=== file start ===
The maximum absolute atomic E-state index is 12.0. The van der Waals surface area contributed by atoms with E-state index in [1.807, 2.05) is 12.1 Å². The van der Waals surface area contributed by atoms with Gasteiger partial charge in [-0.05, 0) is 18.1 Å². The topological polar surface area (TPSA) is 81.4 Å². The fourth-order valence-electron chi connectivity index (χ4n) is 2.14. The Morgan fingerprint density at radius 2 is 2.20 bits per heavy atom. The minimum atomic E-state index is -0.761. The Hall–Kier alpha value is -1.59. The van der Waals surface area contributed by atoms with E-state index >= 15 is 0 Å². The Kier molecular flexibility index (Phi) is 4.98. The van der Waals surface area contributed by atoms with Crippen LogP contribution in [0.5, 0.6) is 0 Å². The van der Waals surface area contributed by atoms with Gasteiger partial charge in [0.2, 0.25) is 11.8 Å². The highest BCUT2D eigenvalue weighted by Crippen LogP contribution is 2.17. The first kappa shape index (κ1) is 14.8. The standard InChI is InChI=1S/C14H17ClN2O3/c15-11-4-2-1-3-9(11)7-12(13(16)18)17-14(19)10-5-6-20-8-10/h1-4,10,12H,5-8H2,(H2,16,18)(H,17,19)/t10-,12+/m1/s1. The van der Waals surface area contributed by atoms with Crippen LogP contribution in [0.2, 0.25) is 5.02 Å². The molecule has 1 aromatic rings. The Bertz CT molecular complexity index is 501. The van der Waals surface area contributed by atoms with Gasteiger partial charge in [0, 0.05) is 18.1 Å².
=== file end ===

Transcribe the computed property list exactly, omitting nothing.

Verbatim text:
The maximum absolute atomic E-state index is 12.0. The van der Waals surface area contributed by atoms with E-state index in [1.807, 2.05) is 12.1 Å². The van der Waals surface area contributed by atoms with Gasteiger partial charge in [-0.05, 0) is 18.1 Å². The topological polar surface area (TPSA) is 81.4 Å². The fourth-order valence-electron chi connectivity index (χ4n) is 2.14. The Morgan fingerprint density at radius 2 is 2.20 bits per heavy atom. The minimum atomic E-state index is -0.761. The Hall–Kier alpha value is -1.59. The van der Waals surface area contributed by atoms with E-state index >= 15 is 0 Å². The Kier molecular flexibility index (Phi) is 4.98. The van der Waals surface area contributed by atoms with Crippen LogP contribution in [0.5, 0.6) is 0 Å². The van der Waals surface area contributed by atoms with Gasteiger partial charge in [0.2, 0.25) is 11.8 Å². The highest BCUT2D eigenvalue weighted by Crippen LogP contribution is 2.17. The first kappa shape index (κ1) is 14.8. The standard InChI is InChI=1S/C14H17ClN2O3/c15-11-4-2-1-3-9(11)7-12(13(16)18)17-14(19)10-5-6-20-8-10/h1-4,10,12H,5-8H2,(H2,16,18)(H,17,19)/t10-,12+/m1/s1. The van der Waals surface area contributed by atoms with Crippen LogP contribution in [0.2, 0.25) is 5.02 Å². The molecule has 1 aromatic rings. The Bertz CT molecular complexity index is 501. The van der Waals surface area contributed by atoms with Gasteiger partial charge in [0, 0.05) is 18.1 Å².